WITH THE GOVERNMENT offering a grant for alternative fuels in the home, and green tech seen as a proper investment, we're looking at wood pellets to replace our heating oil. From the look of things, it would have been worthwhile to journey to my Iowa cousins this month where there are plenty of pellets and corn to fire up the Bixby stoves I've spotted online in various midwest US hardware shops. They don't need wood pellets or fuel gel. They can run on corn. "Just push the "ON" button and the stove automatically dispenses the necessary amount of corn to the fire pot and ignites it in minutes. The local Tipperary plumber says the output (from 8,000 to 50,000 BTU's) could power a back boiler arrangement in our garage. It could be coupled to a thermostat. The bins on the stoves can hold more than 100 pounds of corn which means it would run nearly a week between refills. Bixby Energy's Biomass Stove System accepts corn, wood pellets and bio-fuel pellets.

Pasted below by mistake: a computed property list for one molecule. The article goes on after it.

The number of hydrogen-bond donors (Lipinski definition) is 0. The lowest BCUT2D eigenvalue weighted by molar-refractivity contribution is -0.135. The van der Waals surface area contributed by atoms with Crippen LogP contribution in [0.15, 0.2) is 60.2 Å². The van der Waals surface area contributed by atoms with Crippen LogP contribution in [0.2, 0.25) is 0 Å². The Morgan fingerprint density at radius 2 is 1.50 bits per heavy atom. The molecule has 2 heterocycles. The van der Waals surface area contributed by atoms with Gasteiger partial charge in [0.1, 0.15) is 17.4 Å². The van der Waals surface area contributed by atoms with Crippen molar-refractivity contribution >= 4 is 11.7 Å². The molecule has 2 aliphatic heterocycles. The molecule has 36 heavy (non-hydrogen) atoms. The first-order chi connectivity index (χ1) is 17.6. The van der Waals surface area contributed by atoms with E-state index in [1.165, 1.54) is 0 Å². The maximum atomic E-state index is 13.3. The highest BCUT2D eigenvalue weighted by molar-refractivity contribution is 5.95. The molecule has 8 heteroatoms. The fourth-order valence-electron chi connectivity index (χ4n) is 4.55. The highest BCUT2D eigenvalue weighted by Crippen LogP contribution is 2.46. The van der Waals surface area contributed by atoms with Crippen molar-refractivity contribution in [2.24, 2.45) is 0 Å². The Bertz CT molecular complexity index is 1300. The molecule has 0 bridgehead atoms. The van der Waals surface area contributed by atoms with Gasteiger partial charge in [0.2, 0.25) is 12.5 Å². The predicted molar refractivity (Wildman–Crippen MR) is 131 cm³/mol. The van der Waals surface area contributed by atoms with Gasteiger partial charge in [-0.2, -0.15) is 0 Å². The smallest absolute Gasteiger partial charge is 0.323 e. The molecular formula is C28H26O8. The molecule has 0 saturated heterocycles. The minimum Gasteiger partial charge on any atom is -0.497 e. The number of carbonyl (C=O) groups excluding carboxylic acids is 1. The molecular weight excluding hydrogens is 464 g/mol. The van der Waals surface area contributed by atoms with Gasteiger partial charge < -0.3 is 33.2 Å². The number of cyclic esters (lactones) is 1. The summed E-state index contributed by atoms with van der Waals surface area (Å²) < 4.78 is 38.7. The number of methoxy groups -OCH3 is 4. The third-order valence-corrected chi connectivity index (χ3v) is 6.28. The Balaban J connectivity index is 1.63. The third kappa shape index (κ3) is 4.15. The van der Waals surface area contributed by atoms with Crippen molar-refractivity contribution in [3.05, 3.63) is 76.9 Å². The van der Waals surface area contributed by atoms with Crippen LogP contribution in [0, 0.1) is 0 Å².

Testers at Cornell University checked out the Bixby biomass stove's unique self-cleaning fire pot and confirmed that "the stove is designed for burning corn. The bottom one inch of the burn pot contents is periodically cut off and dumped in an ash drawer". Cornell testers thought the Bixby Energy Biomass Stove was the cleanest stove they tested. The stove's hopper has a “ferris wheel” design. Fuel drops into slots in the wheel and then is released one slot at a time into the burn pot. This design prevents jamming from pieces of cob and other foreign material in corn grain.
From an Iowan in a prairie ghost town:
"The marriage of low-tech fuel and high-tech solutions has finally arrived. All this in an easy to operate, low maintenance, low-upkeep stove. For the winter of 2004/'05, I used under 110 bushels of corn to heat the house; and some of that went to feed the goats and chickens! For 2005/06, I used 45 bushels of corn from October 10, 2005 through January 2006. That's an average of about four gallons of corn a day".